Pokhara counts on its majestic ground to give cricket a boostThe new and majestic cricket ground hosting the ongoing Pokhara Premier League Twenty20 cricket tournament in Pokhara has the potential to change the landscape of not only Nepali cricket but also the international cricket, particularly in South Asia.
The new and majestic cricket ground hosting the ongoing Pokhara Premier League Twenty20 cricket tournament in Pokhara has the potential to change the landscape of not only Nepali cricket but also the international cricket, particularly in South Asia.
Located just over five kilometres away from the city’s prominent tourist hub—the lakeside, the lush green turf overlooking the scenic Machhapuchhre, Dhaulagiri and Annapurna mountains have recently set social media abuzz. From star players and cricketing officials to the crazy fans, many have posed for photographs from the ground with the majestic mountain ranges in the backdrop.
Although the venue may not meet the standards of hosting international events now, Pokhara’s cricket pitch has all the ingredients to make it a spectacular sporting hub in the future. The organisers had to do with makeshift parapet while players’ dugout and media centre are housed under tents. Since the pitch itself was only ready to host the matches just before the tournament began last week, the venue has no permanent facility built on concrete structure.
The majority of the city denizens, however, are cut off from the sporting buzz. Locals and the tourists, captivated by the smell of inter-continental cuisines and live music events, appear least interested in the game that could potentially redefine Pokhara—as cricket hub of the region.
To sustain cricket in a city obsessed with football and volleyball, Pokhara Premier League (PPL) has a long way to go—especially if it is to align its popularity with that of the two other cricket leagues. Rijan Prajoo, an assistant coach with Pokhara Paltan, believes this could just be a start. “PPL obviously is a big draw among the local sport fans who are eager to have a closer look at star players, Nepal’s national team skipper Paras Khadka and Sandeep Lamichhane,” said Prajoo. “It is an encouraging start because this is the first time I have seen such a large crowd at a domestic tournament.”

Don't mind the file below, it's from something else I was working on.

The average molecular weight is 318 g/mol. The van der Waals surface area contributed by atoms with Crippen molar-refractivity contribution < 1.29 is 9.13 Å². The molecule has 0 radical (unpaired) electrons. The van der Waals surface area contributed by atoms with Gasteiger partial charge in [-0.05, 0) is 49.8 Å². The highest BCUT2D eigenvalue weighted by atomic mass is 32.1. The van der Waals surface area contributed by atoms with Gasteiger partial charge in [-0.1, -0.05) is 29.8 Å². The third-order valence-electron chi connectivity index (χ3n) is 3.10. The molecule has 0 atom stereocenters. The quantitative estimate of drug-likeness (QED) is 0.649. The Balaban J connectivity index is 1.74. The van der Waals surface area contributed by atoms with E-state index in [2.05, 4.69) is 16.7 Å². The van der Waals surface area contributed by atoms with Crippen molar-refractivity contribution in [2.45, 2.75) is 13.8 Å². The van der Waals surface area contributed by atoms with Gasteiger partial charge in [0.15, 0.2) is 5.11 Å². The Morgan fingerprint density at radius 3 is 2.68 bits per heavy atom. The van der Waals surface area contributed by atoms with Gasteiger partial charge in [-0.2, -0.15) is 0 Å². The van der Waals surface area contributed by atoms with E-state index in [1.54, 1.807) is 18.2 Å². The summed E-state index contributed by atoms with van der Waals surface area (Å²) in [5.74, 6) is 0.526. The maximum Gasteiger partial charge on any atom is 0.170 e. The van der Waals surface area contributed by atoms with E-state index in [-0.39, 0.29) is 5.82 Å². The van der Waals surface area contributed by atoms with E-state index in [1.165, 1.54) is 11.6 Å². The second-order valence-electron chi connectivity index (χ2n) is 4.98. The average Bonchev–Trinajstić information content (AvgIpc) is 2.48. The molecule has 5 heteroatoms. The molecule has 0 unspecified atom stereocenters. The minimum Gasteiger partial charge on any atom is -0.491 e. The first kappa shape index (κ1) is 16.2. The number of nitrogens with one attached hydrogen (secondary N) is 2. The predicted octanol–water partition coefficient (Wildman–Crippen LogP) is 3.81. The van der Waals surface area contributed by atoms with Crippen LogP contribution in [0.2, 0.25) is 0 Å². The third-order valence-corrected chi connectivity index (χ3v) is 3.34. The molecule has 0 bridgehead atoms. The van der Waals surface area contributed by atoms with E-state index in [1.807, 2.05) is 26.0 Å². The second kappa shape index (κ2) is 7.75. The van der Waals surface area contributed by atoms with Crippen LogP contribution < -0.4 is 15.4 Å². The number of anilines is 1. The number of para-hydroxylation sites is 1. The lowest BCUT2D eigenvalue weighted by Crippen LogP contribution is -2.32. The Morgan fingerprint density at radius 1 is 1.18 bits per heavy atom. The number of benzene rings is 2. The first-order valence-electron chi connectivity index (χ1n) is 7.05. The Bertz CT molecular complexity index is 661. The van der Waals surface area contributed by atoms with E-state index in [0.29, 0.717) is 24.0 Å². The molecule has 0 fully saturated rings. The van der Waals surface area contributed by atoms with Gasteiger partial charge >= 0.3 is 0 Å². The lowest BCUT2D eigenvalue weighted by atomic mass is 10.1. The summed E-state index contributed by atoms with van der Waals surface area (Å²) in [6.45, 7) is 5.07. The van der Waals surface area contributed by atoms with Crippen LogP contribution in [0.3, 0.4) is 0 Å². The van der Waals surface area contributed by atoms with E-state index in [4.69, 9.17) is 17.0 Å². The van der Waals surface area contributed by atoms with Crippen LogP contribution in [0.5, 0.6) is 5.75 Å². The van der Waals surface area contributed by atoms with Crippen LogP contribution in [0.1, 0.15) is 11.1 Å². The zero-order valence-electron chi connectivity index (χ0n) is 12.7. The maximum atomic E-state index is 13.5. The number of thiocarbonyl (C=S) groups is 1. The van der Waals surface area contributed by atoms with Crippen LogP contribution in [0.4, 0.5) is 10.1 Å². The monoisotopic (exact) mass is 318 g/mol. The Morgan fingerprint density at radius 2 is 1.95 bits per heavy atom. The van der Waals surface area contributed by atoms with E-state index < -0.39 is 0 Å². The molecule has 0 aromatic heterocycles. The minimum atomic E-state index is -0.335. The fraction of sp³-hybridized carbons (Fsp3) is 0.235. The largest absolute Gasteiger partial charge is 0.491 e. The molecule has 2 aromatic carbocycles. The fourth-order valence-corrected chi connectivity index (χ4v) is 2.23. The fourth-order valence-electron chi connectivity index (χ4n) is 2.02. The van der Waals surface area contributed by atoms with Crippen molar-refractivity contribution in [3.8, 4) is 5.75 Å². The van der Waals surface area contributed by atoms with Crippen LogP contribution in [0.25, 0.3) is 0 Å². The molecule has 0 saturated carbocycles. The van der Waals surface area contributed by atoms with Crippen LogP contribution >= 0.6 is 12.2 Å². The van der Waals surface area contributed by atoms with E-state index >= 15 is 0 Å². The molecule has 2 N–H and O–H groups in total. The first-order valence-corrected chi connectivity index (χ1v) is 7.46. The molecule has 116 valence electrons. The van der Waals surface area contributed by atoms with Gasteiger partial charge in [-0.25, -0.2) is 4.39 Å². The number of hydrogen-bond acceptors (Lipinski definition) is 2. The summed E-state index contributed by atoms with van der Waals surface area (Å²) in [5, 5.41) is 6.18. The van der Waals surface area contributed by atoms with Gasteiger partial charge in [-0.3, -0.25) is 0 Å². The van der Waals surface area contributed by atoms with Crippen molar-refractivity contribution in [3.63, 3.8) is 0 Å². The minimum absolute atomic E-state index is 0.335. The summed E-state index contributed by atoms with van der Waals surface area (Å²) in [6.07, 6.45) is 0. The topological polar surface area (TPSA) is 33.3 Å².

Pokhara does host some cricket tournaments, but those events have not been able to attract many cricket fans to the ground. Even those who turned up to watch matches in the past were the ones closely connected to the game or the players.
The organisers have made the entrance to the games free in order to encourage fans to watch matches live from the ground. The plan has worked wonders, as around 4,000 spectators on average have been watching the matches at the ground.
Chhumbi Lama, managing director of Queen’s Event Management Pvt Ltd, the PPL organisers, admitted that pulling in spectators was quite a task. “The pitches, lush green outfield and level of competition have so far been fantastic. To attract more fans to the ground is always a challenge.”
His team’s tireless effort has paid off. His team is encouraged by the presence of a large crowd during weekends.
“We need to make sure we upgrade the quality of the competition and facilities. Local authorities are positive in giving this ground a definite shape, and if everything pans out well, cricket could be one of the main assets of Pokhara,” Lama said.
For Prajoo, the premier league is about motivating youngsters to take up the game. “This is the best thing that has happened here,” he said. “Watching their idols play here will definitely fuel more interest and enthusiasm in these kids and eventually raise the popularity of the game.”